It is of course to be understood that auycorrosive'medlum used-in the cell 9 will generate atomic hydrogen. For this purpose, water or other acids :may be employed. However, materials havingamild corrosive action require longer time periods 15 and, to expedite the observation, the use of sulphuric acid with sodium sulphite as an accelerator will be found desirable. Cathodic charging by theme of an electrolyte in the cell 9 with a charging electrode imersed therein has also been found effective.

The potential at which the specimen surface 10 stabilizes prior to addition of the acid bath was found to vary with the concentration of the sodium dichromate passivating bath. Concentrations of 0.01 M sodium dichromate or less were found insufficient to drive the surface 10 to .a cathodic potential and resulted in a potential which-was anodic relative to the electrode 5. This of course indicates the desirability of a solution having a minimum concentration of between 0.01 M and 0.05 M. Higher initial cathodic potentials are desirable for thereason that the resulting time-potential curve has a more abrupt change at the point 16 and a, steeper slope in an anodic direction. Concentrations greater than 0.05 M sodium dichromate were not found to provide any noticeable advantage. Change in concentrations of the passivating solution did not vary the length of the time period 15. Although sodium dichromate was used as the passivating materials are potassium dichromate, amabove, it will be appreciated that other mediums having a similar passivating action on iron may be employed for the purposes of this invention. Examples of such other passivating materials are potassium dichromate, ammonium nitrate, potassium permanganate, mercurous nitrate, sodium hydroxide, nitric acid, and the like.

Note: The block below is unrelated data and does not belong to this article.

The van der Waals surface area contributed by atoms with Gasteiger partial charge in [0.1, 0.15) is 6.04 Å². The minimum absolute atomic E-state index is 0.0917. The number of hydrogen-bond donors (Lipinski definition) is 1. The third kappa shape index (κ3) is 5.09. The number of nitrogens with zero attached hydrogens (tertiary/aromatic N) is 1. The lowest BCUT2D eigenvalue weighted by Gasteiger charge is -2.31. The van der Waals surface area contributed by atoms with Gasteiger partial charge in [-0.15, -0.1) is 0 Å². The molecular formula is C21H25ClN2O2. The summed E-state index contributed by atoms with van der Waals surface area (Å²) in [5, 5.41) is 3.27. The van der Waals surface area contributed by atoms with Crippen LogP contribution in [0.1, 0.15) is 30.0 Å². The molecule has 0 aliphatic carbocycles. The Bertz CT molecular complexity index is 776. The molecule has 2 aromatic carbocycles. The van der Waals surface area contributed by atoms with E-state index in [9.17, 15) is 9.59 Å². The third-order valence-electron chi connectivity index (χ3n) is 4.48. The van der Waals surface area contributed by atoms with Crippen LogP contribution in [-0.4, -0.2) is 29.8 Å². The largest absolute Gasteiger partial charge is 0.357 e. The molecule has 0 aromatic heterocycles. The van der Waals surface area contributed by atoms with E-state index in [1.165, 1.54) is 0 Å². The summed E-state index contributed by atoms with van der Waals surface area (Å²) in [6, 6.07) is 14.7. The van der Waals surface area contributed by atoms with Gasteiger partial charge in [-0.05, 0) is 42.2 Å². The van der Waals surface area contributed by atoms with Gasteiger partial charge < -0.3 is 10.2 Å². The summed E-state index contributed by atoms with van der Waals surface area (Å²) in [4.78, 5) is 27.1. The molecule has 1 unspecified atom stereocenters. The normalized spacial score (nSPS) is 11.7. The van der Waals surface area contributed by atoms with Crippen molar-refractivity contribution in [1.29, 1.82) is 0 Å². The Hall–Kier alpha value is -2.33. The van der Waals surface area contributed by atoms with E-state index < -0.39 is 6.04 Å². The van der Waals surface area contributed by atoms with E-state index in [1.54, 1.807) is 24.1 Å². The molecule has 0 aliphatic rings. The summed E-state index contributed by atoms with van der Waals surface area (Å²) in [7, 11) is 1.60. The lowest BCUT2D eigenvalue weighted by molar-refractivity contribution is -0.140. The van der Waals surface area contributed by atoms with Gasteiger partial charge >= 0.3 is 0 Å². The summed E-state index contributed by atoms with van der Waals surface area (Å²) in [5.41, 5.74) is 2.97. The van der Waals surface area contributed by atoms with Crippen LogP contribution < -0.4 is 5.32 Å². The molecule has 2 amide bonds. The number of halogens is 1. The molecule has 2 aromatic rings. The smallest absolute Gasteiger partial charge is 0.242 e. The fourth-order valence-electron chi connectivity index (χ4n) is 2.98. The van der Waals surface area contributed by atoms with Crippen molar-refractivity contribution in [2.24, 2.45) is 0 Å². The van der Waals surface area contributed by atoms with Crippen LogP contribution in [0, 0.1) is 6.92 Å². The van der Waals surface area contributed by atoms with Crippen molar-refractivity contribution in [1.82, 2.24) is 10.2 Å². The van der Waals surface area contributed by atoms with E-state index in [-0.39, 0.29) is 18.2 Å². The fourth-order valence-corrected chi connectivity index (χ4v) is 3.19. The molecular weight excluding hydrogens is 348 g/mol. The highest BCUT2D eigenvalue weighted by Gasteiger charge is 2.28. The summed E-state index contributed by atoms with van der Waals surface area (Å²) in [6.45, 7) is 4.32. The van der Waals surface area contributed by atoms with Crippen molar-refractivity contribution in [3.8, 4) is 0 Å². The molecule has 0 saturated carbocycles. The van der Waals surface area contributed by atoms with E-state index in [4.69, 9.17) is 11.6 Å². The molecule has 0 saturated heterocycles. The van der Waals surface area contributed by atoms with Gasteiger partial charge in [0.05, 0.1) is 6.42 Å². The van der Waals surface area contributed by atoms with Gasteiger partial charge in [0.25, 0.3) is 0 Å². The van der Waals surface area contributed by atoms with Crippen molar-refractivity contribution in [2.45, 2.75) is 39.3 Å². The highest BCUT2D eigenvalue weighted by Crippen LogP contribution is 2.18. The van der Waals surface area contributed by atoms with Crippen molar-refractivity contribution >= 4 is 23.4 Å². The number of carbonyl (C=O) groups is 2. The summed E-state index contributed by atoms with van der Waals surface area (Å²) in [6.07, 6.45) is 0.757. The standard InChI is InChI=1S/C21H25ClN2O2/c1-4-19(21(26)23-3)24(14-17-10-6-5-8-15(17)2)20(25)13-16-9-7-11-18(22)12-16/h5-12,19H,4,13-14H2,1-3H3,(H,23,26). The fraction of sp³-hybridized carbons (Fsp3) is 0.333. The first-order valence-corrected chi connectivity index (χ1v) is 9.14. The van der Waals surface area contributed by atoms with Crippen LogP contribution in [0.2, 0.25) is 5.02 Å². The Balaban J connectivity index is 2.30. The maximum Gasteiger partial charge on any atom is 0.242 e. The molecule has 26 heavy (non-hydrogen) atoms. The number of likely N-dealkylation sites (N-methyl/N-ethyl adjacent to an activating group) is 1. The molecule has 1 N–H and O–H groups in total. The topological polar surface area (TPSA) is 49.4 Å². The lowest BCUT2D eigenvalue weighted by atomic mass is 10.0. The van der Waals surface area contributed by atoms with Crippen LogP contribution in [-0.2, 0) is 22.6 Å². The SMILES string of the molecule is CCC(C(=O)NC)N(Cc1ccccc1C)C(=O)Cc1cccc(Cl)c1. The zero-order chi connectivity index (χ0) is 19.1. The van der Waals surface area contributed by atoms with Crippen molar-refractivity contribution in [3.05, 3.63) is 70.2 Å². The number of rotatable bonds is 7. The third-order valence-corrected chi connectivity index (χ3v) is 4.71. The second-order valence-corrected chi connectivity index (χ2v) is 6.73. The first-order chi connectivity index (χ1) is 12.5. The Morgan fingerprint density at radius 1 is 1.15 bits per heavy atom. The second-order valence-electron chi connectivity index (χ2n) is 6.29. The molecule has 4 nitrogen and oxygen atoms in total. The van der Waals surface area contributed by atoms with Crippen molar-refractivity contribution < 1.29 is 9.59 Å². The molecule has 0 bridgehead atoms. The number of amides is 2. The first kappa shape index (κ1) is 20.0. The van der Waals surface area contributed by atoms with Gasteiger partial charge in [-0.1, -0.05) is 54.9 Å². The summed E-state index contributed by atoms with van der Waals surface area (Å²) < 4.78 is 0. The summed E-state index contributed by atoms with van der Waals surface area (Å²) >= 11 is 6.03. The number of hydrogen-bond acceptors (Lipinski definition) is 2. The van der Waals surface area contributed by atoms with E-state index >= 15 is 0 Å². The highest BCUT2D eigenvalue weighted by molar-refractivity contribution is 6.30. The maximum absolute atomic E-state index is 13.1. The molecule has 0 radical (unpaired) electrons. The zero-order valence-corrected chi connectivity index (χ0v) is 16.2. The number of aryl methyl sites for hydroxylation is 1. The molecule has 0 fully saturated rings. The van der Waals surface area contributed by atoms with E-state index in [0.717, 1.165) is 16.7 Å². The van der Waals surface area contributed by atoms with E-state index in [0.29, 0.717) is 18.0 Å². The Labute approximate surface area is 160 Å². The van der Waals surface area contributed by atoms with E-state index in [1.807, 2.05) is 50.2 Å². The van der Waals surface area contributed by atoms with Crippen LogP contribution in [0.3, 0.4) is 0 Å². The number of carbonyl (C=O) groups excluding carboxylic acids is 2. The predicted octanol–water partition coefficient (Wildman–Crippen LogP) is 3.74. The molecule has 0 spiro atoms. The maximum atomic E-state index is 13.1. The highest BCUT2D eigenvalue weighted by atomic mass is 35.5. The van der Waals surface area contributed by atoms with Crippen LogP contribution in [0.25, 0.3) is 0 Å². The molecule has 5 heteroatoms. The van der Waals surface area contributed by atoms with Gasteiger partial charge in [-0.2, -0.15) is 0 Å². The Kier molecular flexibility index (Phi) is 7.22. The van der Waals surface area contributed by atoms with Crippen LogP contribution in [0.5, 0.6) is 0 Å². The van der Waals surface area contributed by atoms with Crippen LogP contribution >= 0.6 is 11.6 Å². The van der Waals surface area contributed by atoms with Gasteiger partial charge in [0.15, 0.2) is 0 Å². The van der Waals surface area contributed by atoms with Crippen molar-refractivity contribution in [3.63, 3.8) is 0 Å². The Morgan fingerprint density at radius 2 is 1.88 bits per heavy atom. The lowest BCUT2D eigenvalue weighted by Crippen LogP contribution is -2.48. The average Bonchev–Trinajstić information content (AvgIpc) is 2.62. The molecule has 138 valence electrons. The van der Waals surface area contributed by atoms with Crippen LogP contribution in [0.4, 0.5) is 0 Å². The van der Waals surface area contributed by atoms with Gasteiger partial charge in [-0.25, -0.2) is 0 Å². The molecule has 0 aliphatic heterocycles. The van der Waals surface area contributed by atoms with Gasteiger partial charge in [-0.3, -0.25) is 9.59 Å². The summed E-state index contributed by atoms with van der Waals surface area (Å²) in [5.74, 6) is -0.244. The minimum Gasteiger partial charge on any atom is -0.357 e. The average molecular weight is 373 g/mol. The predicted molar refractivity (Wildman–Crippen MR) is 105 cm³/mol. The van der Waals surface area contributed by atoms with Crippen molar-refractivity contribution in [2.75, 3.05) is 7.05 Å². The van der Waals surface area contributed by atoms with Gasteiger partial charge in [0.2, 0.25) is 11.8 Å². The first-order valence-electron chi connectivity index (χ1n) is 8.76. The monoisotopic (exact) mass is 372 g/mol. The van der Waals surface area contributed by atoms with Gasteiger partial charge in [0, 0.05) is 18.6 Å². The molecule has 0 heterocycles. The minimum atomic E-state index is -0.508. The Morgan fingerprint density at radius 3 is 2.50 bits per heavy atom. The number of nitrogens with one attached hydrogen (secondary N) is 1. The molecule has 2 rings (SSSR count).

From the foregoing, it will be apparent that the method of this invention provides a convenient practice for rapidly determining the relative corrosive properties of different steels and thereby their relative suitability, for example, as black-plate for'the production of tinplate. In this respect, attention is particularly directed to the fact that, if all other factors such as concentration of the passivating and acid solutions in cells 8 and 9 are maintained constant, the length of the time interval 15 required to initiate an abrupt change in the potential of the specimen under examination will be directly proportional to the hydrogen permeability of the specimen. Such time interval will thusfurnish an indication of the related characteristics of corrodibility and hydrogen solubility of the specimen under observation. Attention is also directed to the fact that this information may be obtained in a matter of a few minutes comparedto the longer periods of time required by previous practices.

In'the apparatusshown in Figure "1 of the drawings, the .glass containers 2 and 3 must be assembled relative to the specimen 1 to provide the compartment cells 8 and 9 for each test. This of course requires that the apparatus be assembled for testing and torn apart after each specimen is tested. In this respect, it is to be underassess? stood that the invention contemplates improved apparatus which does not require assembly and disassembly in this manner and which will expedite the testing of several specimens. For this purpose, there may be provided an apparatus in which the compartment cells 2 and 3 are permanently mounted in position with sealing means in which the specimen 1 may have a slide fit for insertion and removal with respect thereto. With an apparatus as shown in Figure 1, it will be apparent that preshaped specimens are not required for testing purposes and that such apparatus may be applied to finished apparatus or articles for the purpose of testing the characteristics of the steel from which it is made. As an example of this type of use, it may be applied to the inner and outer surfaces of a steel tank or liquid container wall. In such case, it is necessary for the compartment cells 2 and 3 to be secured in axially aligned positions so that the hydrogen generated in the cell 9 will difiuse through the metal being tested to the surface 10.